Mr Brady, who has controversially avoided media interviews during the campaign, said he wanted to focus his attention on an intensive canvass of Dublin before Friday’s European elections.

Tánaiste Mary Harney said today she did not want to comment directly on the controversy arose.

“But I would very much regret if anyone chose to cause hurt and grief to the victims of the Dublin-Monaghan bombing, who have already suffered more than enough,” she said.

Mr Brady told Hot Press magazine last November that his father was taken into the Dublin mountains and tied up just before the Dublin bombing which killed 26 people.

He said: “The night before the bombs went off in Talbot Street down here - 1974 it was – he was taken up the mountains at gunpoint and they left him tied up there. He more or less had to beg for his life and explain to them that he had eight kids under the age of 11.

“But they took the car off him and left him up the mountains.”

He told Hot Press that his father, who died aged 60, was always reluctant to talk about the incident, but spoke about it a number of times before he died.

“His car was used as one of the getaway cars,” Lord Mayor Brady said.

“So unfortunately after that incident he couldn’t drive a taxi any more because he lost his nerve, as such - which one would if they had a gun stuck to the back of their neck.”


Two men arrested over bomb attacks on SF members
10/06/2004 - 10:53:11

Police in the North have arrested two men in connection with a series of bomb attacks on the homes and vehicles of Sinn Féin members in Ballymena, Co Antrim.

The men were arrested close to Ballymena this morning. Security sources in the North have blamed the Ulster Volunteer Force (UVF) for the bomb attacks.

If the UVF was responsible, it would mark the first time the group has targeted republicans since the signing of the Good Friday Agreement.

The latest incident happened on Monday, when a pipe bomb was discovered under a van belonging to Sinn Féin member Michael Agnew at Dunfane Avenue.

Three weeks earlier, similar bombs were also found under the car and at the side of a house belonging to another Sinn Féin member in Ballymena.




In the run-up to this week's European election, BBC Northern Ireland's Dublin correspondent, Shane Harrison, visits an EU-funded project to see how it brought long-separated communities together along part of the Irish border.

The small bridge at Aghalane over the picturesque Woodford river, part of the Erne-Shannon waterway, may not look all that impressive.

The bridge has turned a 12 mile journey into just two

But to local people on the Cavan-Fermanagh border, it's special - and not just because it has an artwork beside it celebrating peace.

The bridge, which opened in 1999, was 75% paid for by the European Union.

It replaced another one blown up in 1972 by loyalist paramilitaries.

Until then, people on the Northern Ireland side of the border shopped two miles up the road at Belturbet in County Cavan in the Republic of Ireland.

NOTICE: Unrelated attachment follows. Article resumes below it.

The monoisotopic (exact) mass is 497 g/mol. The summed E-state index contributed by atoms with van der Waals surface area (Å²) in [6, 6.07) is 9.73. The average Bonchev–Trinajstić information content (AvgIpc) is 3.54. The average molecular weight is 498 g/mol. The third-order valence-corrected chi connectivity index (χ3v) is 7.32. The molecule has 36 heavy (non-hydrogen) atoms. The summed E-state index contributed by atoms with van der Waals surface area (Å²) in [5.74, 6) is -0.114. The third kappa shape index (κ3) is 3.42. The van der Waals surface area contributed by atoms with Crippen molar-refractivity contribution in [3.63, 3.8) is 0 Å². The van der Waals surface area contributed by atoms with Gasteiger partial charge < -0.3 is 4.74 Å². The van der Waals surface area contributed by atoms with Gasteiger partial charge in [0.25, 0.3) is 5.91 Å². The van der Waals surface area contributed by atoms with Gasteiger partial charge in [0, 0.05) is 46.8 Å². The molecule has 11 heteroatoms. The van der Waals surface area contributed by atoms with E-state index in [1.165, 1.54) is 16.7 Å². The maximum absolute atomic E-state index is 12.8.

There they met friends and traded cattle.

But once the bridge was bombed and not replaced, a 'mini iron curtain' came down separating the two communities in the two counties leading to a major loss of contact.

That is because what was once a two mile journey then became a 12 mile trip, with the likelihood of further delays caused by security check-points.

'Not a bit slow'

So, people like Joan Bullock, whose family farm is just on the Fermanagh side of the river, largely turned their back on the south and started shopping in Northern Ireland.

For her, the new bridge is very welcome, not least because it is helping to bring the long-separated communities together again.

"Some of the shopkeepers have changed and they would not be a bit slow about asking you who you are," she says.

Joan Bullock says bridge reunited long-separated communities

"And whenever they'd hear the name Bullock, they'd say: 'Ah, yes, you're from Aghalane.' So, we're picking up the threads again."

Without its Northern Ireland shoppers, Belturbet went into a sharp decline with many businesses having to close.

Anthony Vesey, a local shopowner, remembers all too clearly the economic devastation.

"No northerners were coming to shop. And they weren't coming to sell cattle, to do any of the normal things, banking, things that you do on a daily basis. All this ceased," he says.

But times have now definitely changed for the better, according to Raymond Johnston, a Belturbet butcher. And he says it is mainly thanks to the EU.

"The new bridge, sure that brought a new lease of life around. It's so easy getting access down there and them up here."

The EU may not always get a good press, but at least the people in this small border area are grateful that it has helped reconciliation with its bridge over what were once the troubled waters of the Troubles.


Number of asylum seekers down by a third
09/06/2004 - 19:43:53

The number of people seeking asylum in Ireland has dropped by almost a third over the last year, it emerged today.

Applications fell by 32%, to 7,900, compared to 11,634 in 2002, the office of the Refugee Applications Commissioner revealed.

The office processed some 9% more applications than it received helping to reduce the backlog inherited in 2000, the 2003 annual report also showed.

Berenice O’Neill, Refugee Commissioner, added that there was also a significant fall in the number of people who had withdrawn their applications, down from over 6,000 in 2002, to 1,243 last year.

Ms O’Neill said the drop of almost 5,000 was due to the outcome of the L and O case in the Supreme Court last year.